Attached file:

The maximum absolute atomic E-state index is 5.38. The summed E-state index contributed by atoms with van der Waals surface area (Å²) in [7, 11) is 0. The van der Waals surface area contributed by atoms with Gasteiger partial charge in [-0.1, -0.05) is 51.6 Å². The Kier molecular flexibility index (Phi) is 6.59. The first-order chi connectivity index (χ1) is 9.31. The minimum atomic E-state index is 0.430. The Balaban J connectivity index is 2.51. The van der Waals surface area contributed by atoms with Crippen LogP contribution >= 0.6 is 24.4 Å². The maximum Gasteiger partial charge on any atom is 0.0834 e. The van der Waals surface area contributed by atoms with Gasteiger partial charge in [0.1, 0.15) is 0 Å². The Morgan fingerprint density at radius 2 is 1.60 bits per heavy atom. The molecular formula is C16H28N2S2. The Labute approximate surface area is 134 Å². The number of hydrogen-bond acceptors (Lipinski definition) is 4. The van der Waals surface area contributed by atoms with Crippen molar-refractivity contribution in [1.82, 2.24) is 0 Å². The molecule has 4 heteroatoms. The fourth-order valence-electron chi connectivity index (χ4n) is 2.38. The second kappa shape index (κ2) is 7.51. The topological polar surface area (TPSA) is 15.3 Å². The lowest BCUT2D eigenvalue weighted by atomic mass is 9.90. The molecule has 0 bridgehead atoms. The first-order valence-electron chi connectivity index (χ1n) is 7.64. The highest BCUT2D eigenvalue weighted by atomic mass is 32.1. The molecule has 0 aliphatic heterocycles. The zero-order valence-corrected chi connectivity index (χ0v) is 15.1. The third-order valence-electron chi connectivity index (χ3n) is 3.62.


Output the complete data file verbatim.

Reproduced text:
The maximum absolute atomic E-state index is 5.38. The summed E-state index contributed by atoms with van der Waals surface area (Å²) in [7, 11) is 0. The van der Waals surface area contributed by atoms with Gasteiger partial charge in [-0.1, -0.05) is 51.6 Å². The Kier molecular flexibility index (Phi) is 6.59. The first-order chi connectivity index (χ1) is 9.31. The minimum atomic E-state index is 0.430. The Balaban J connectivity index is 2.51. The van der Waals surface area contributed by atoms with Crippen LogP contribution >= 0.6 is 24.4 Å². The maximum Gasteiger partial charge on any atom is 0.0834 e. The van der Waals surface area contributed by atoms with Gasteiger partial charge in [0.1, 0.15) is 0 Å². The Morgan fingerprint density at radius 2 is 1.60 bits per heavy atom. The molecular formula is C16H28N2S2. The Labute approximate surface area is 134 Å². The number of hydrogen-bond acceptors (Lipinski definition) is 4. The van der Waals surface area contributed by atoms with Crippen molar-refractivity contribution in [1.82, 2.24) is 0 Å². The molecule has 4 heteroatoms. The fourth-order valence-electron chi connectivity index (χ4n) is 2.38. The second kappa shape index (κ2) is 7.51. The topological polar surface area (TPSA) is 15.3 Å². The lowest BCUT2D eigenvalue weighted by atomic mass is 9.90. The molecule has 0 bridgehead atoms. The first-order valence-electron chi connectivity index (χ1n) is 7.64. The highest BCUT2D eigenvalue weighted by atomic mass is 32.1. The molecule has 0 aliphatic heterocycles. The zero-order valence-corrected chi connectivity index (χ0v) is 15.1. The third-order valence-electron chi connectivity index (χ3n) is 3.62.